Chapter XI

MY NEXT VISIT TOOK ME TO NUMBER two crematorium, which was separated from number one by a path through some fields and by the Jewish unloading platform along the railroad tracks. It was built according to the same plans as number one. The only difference I noticed was that the space corresponding to the dissection room in number one was here used as a gold foundry. Otherwise the layout of the undressing room, the gas chamber, the incineration room and the living quarters of the SS and the Sonderkommando was exactly the same.

It was to the foundry that all the gold teeth and bridgework collected in the four crematoriums were brought, all the jewelry and gold coins, the precious stones and platinum objects, the watches, the gold cigarette cases and any other precious metal found in the trunks, the suitcases, the clothes, or on the bodies of the dead. Three goldsmiths were employed here. First they disinfected the jewelry, then sorted and classified it. They removed the precious stones and sent the settings to the foundry. The gold teeth and jewelry supplied each day by the four crematoriums produced, once smelted, between 65 and 75 pounds of pure gold.

The smelting took place in a graphite crucible about two inches in diameter. The weight of the gold cylinder was 140 grams. I knew that figure to be exact because I had weighed more than one on an accurate scale in the dissecting room.

The doctors who removed the teeth from the bodies prior to cremation did not throw all the precious metal into the bucket filled with acid, for a portion—sometimes a fair amount, sometimes only a little—went into the pockets of the SS guards when these morbid treasures were being collected. It was the same for the jewelry and gems sewed into the linings of the clothes, and the gold coins left in the undressing room. In the latter instance, however, it was the Sonderkommando entrusted with the job of going through the luggage who profited. An exceedingly dangerous game, though, for the SS guards were ubiquitous, and they kept a close watch on this newly acquired property, which henceforth belonged to the Third Reich. Needless to say, they kept an especially close watch on the gold and jewelry.

At first I did not understand how, from a judicial or moral point of view, the Sonderkommando could bring themselves to pocket the gold. But a few days later, once I had a better grasp of the situation, I was inclined to agree that it was indeed the Sonderkommando who should—if anybody should—be considered the sole heirs and legal proprietors of the treasures which fortune had brought their way.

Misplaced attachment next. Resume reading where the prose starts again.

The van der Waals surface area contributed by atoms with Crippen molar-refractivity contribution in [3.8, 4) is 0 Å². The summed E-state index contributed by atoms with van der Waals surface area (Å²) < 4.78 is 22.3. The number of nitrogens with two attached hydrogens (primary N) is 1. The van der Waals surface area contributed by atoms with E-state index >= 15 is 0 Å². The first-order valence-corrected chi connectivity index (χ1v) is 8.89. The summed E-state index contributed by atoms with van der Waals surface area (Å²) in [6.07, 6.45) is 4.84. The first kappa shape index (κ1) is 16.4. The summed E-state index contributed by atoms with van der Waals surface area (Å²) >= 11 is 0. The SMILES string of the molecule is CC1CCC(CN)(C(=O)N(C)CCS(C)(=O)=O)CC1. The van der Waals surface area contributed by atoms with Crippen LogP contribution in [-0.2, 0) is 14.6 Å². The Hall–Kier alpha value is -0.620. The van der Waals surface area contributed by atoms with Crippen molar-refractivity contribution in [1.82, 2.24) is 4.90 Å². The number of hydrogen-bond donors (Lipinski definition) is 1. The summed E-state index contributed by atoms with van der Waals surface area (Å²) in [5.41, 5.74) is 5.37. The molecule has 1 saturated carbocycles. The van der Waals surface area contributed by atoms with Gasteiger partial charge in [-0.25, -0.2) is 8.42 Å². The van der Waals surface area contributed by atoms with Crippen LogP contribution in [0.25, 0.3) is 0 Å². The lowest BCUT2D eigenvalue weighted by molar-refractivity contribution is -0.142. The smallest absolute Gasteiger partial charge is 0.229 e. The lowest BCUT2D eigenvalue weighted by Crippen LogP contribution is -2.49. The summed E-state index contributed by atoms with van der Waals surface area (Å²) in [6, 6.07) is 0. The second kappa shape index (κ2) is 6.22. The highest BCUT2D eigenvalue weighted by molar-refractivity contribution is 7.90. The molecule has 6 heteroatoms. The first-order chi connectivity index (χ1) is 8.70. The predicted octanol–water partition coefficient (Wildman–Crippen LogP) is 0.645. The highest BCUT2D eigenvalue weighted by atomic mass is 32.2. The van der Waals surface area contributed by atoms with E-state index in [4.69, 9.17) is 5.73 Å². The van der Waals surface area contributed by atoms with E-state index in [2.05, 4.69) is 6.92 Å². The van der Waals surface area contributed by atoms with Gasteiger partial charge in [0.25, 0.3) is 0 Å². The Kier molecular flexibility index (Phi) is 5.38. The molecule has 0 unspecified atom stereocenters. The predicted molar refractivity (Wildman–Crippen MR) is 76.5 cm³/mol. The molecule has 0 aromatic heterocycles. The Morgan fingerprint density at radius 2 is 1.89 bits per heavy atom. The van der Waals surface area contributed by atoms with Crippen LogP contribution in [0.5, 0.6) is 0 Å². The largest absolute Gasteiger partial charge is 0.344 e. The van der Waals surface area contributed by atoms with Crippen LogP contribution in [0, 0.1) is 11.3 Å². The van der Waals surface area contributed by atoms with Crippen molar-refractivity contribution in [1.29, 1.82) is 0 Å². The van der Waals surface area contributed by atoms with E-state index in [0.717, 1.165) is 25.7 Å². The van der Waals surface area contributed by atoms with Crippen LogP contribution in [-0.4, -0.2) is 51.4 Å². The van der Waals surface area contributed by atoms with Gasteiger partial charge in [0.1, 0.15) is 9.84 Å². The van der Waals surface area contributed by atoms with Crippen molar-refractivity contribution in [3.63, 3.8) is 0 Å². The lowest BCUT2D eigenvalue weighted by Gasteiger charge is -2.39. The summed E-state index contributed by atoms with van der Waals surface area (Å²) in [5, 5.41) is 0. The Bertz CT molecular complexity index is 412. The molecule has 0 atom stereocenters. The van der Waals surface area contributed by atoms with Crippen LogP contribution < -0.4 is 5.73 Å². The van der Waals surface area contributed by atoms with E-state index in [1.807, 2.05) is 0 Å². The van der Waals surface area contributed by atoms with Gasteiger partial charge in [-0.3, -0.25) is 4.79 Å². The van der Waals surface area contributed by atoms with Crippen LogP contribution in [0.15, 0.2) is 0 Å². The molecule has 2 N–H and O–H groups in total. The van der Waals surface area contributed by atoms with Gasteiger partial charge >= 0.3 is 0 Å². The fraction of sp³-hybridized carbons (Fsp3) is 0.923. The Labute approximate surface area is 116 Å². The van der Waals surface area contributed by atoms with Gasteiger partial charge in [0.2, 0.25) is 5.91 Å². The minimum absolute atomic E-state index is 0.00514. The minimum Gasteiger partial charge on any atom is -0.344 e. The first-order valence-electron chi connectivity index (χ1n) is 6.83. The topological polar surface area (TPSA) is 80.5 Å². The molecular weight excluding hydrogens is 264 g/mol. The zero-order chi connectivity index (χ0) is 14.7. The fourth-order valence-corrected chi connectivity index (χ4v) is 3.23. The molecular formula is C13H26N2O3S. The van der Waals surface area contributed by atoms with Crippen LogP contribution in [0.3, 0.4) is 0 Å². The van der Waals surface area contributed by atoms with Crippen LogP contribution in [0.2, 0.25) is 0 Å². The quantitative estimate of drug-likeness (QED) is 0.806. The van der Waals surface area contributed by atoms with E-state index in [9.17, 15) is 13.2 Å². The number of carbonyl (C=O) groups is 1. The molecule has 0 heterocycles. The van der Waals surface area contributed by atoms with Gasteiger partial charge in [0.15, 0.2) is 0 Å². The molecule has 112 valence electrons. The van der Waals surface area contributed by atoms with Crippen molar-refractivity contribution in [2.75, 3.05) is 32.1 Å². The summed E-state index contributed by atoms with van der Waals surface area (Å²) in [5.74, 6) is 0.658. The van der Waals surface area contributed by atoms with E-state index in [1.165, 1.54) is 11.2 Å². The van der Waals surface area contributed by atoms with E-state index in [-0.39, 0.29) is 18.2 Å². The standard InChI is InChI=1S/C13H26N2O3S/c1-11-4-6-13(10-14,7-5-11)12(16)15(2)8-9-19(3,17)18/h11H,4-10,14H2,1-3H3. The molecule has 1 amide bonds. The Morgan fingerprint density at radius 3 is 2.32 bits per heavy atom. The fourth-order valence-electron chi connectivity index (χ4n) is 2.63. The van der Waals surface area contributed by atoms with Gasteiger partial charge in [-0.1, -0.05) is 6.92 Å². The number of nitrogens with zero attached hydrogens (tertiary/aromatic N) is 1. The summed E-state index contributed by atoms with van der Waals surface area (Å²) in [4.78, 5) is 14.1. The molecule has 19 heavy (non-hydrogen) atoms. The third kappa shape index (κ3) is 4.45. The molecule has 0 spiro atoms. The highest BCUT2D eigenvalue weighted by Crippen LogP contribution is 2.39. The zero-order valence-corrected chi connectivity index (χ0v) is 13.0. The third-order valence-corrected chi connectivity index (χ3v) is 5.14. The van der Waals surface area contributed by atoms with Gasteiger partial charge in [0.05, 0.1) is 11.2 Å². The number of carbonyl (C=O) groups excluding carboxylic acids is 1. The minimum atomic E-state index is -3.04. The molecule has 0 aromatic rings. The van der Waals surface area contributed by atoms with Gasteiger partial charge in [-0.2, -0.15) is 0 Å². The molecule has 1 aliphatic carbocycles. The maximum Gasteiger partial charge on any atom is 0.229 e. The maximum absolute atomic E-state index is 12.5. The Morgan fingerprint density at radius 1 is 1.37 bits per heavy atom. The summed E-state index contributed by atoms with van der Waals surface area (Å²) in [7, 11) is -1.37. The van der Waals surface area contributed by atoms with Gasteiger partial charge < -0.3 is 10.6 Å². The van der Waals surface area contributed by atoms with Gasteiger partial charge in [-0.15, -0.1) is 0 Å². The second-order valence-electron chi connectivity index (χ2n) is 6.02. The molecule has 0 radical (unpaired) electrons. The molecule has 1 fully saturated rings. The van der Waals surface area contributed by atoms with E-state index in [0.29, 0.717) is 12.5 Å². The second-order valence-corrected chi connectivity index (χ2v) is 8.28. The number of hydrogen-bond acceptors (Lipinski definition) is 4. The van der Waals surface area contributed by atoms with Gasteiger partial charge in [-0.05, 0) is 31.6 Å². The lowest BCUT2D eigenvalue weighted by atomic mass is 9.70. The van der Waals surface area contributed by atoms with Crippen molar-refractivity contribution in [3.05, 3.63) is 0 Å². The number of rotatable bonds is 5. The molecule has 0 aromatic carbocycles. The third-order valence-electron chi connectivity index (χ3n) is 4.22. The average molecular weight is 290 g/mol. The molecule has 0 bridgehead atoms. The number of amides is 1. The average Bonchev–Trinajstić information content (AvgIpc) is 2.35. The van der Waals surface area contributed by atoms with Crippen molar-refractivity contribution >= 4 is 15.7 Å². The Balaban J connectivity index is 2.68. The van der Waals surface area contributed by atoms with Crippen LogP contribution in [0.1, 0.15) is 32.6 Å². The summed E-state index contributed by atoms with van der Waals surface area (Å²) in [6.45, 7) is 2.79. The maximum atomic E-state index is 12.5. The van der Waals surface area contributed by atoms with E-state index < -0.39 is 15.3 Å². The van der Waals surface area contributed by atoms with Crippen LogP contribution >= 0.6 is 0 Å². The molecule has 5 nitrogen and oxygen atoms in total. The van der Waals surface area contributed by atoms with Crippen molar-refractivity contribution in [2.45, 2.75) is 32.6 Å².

The men of the Sonderkommando also turned their gold over to be smelted. Despite the strictest supervision there were always ways of getting it to the goldsmiths and of later retrieving it in the form of 140 gram “coins.” But putting this gold to work, that is, exchanging it for useful goods, was a more difficult job. No one dreamed of hoarding his gold, for he knew that in four months’ time he would be dead. But for us four months was a very long time. To be condemned to death and yet forced to perform jobs such as we had to perform day after day was enough to break the body and soul of the strongest among us, and to drive many to the brink of insanity. It was thus necessary to make life easier, more bearable, even for a few weeks’ time. With gold you could do that, even in the crematoriums.

Thus was born, in the days of the first Sonderkommando, a unit of exchange: the 140 gram gold cylinder. This same unit was still being used by the twelfth Sonderkommando. The goldsmiths did not have any crucible of a smaller diameter, so there was no way for them to make a smaller “coin.”

In the crematoriums an object had no “value” in the ordinary sense of the term. Anyone who paid for something with gold had already paid with his life the day he entered here. But the person who gave something in exchange for gold doubly risked his neck, once when he brought the articles that were hard to come by, even on the outside, through the SS barricades and check points, and again on his return trip carrying the gold he had received in payment. For both coming in and leaving one was always searched.

On its way out the gold was carried in a Sonderkommando man’s pocket as far as the crematorium gate. There it changed hands. The man carrying the gold approached the SS guard on duty and exchanged a few words with him. The latter turned and sauntered away from the gate. On the section of railway track that passed in front of the “Krema” a team of from 20 to 25 Poles was working. At a sign from the Sonderkommando man, their work boss arrived with a folded sack and took the gold, which was wrapped in paper. So the sack containing the desired articles was safely inside the crematorium.